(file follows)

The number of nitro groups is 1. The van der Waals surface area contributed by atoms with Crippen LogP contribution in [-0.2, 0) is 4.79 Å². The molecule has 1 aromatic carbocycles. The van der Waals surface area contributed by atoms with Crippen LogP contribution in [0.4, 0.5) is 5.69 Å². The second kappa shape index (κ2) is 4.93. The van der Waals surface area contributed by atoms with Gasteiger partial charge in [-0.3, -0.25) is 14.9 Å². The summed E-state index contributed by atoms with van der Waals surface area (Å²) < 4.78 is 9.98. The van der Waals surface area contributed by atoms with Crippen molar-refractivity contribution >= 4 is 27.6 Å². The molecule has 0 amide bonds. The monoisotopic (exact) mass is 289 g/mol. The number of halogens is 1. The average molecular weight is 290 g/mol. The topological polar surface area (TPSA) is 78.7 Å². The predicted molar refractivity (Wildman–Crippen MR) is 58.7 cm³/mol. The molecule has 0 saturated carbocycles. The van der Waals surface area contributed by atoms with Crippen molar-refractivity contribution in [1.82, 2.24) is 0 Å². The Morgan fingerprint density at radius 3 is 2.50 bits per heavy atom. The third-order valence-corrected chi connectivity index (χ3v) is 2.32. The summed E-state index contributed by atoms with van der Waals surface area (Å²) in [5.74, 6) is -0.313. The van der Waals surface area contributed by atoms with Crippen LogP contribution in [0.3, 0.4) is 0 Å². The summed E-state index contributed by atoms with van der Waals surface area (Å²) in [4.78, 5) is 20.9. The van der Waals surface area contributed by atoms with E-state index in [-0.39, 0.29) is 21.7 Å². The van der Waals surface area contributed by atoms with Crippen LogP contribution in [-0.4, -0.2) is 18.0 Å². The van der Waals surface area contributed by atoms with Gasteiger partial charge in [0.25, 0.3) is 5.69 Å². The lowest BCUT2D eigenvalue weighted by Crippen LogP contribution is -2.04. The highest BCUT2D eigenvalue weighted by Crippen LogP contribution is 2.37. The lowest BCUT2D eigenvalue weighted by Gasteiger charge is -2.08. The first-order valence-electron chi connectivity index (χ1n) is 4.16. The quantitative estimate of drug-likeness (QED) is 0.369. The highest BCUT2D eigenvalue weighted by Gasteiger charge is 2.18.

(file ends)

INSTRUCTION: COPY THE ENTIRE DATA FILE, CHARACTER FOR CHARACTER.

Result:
The number of nitro groups is 1. The van der Waals surface area contributed by atoms with Crippen LogP contribution in [-0.2, 0) is 4.79 Å². The molecule has 1 aromatic carbocycles. The van der Waals surface area contributed by atoms with Crippen LogP contribution in [0.4, 0.5) is 5.69 Å². The second kappa shape index (κ2) is 4.93. The van der Waals surface area contributed by atoms with Gasteiger partial charge in [-0.3, -0.25) is 14.9 Å². The summed E-state index contributed by atoms with van der Waals surface area (Å²) < 4.78 is 9.98. The van der Waals surface area contributed by atoms with Crippen molar-refractivity contribution >= 4 is 27.6 Å². The molecule has 0 amide bonds. The monoisotopic (exact) mass is 289 g/mol. The number of halogens is 1. The average molecular weight is 290 g/mol. The topological polar surface area (TPSA) is 78.7 Å². The predicted molar refractivity (Wildman–Crippen MR) is 58.7 cm³/mol. The molecule has 0 saturated carbocycles. The van der Waals surface area contributed by atoms with Crippen molar-refractivity contribution in [1.82, 2.24) is 0 Å². The Morgan fingerprint density at radius 3 is 2.50 bits per heavy atom. The third-order valence-corrected chi connectivity index (χ3v) is 2.32. The summed E-state index contributed by atoms with van der Waals surface area (Å²) in [5.74, 6) is -0.313. The van der Waals surface area contributed by atoms with Crippen LogP contribution in [0.3, 0.4) is 0 Å². The summed E-state index contributed by atoms with van der Waals surface area (Å²) in [4.78, 5) is 20.9. The van der Waals surface area contributed by atoms with E-state index in [-0.39, 0.29) is 21.7 Å². The van der Waals surface area contributed by atoms with Crippen LogP contribution in [-0.4, -0.2) is 18.0 Å². The van der Waals surface area contributed by atoms with Gasteiger partial charge in [0.25, 0.3) is 5.69 Å². The lowest BCUT2D eigenvalue weighted by Crippen LogP contribution is -2.04. The highest BCUT2D eigenvalue weighted by Crippen LogP contribution is 2.37. The lowest BCUT2D eigenvalue weighted by Gasteiger charge is -2.08. The first-order valence-electron chi connectivity index (χ1n) is 4.16. The quantitative estimate of drug-likeness (QED) is 0.369. The highest BCUT2D eigenvalue weighted by Gasteiger charge is 2.18.